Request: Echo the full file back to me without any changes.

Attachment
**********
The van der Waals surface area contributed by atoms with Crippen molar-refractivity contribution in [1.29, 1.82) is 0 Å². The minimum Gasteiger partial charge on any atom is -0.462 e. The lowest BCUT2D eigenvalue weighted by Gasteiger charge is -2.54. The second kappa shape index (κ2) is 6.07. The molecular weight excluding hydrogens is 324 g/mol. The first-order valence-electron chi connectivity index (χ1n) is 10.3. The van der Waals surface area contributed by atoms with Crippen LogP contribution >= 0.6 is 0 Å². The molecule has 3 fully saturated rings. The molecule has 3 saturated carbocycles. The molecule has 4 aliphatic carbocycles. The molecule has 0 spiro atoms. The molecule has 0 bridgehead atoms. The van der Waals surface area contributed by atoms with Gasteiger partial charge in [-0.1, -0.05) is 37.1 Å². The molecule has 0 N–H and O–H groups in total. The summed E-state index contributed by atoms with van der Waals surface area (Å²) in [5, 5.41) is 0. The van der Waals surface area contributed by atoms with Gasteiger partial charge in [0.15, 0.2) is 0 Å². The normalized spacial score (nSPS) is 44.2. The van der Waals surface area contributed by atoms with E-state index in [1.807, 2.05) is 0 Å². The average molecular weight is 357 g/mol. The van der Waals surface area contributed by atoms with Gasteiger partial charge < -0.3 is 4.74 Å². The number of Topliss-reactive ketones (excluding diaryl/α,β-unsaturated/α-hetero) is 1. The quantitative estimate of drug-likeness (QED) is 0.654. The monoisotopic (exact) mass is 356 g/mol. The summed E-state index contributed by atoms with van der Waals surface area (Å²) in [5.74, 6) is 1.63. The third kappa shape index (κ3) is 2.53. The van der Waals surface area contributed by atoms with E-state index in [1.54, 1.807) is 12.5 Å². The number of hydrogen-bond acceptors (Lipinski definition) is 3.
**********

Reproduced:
The van der Waals surface area contributed by atoms with Crippen molar-refractivity contribution in [1.29, 1.82) is 0 Å². The minimum Gasteiger partial charge on any atom is -0.462 e. The lowest BCUT2D eigenvalue weighted by Gasteiger charge is -2.54. The second kappa shape index (κ2) is 6.07. The molecular weight excluding hydrogens is 324 g/mol. The first-order valence-electron chi connectivity index (χ1n) is 10.3. The van der Waals surface area contributed by atoms with Crippen LogP contribution >= 0.6 is 0 Å². The molecule has 3 fully saturated rings. The molecule has 3 saturated carbocycles. The molecule has 4 aliphatic carbocycles. The molecule has 0 spiro atoms. The molecule has 0 bridgehead atoms. The van der Waals surface area contributed by atoms with Gasteiger partial charge in [-0.1, -0.05) is 37.1 Å². The molecule has 0 N–H and O–H groups in total. The summed E-state index contributed by atoms with van der Waals surface area (Å²) in [5, 5.41) is 0. The van der Waals surface area contributed by atoms with Gasteiger partial charge in [0.15, 0.2) is 0 Å². The normalized spacial score (nSPS) is 44.2. The van der Waals surface area contributed by atoms with E-state index in [1.807, 2.05) is 0 Å². The average molecular weight is 357 g/mol. The van der Waals surface area contributed by atoms with Gasteiger partial charge < -0.3 is 4.74 Å². The number of Topliss-reactive ketones (excluding diaryl/α,β-unsaturated/α-hetero) is 1. The quantitative estimate of drug-likeness (QED) is 0.654. The monoisotopic (exact) mass is 356 g/mol. The summed E-state index contributed by atoms with van der Waals surface area (Å²) in [5.74, 6) is 1.63. The third kappa shape index (κ3) is 2.53. The van der Waals surface area contributed by atoms with E-state index in [1.54, 1.807) is 12.5 Å². The number of hydrogen-bond acceptors (Lipinski definition) is 3.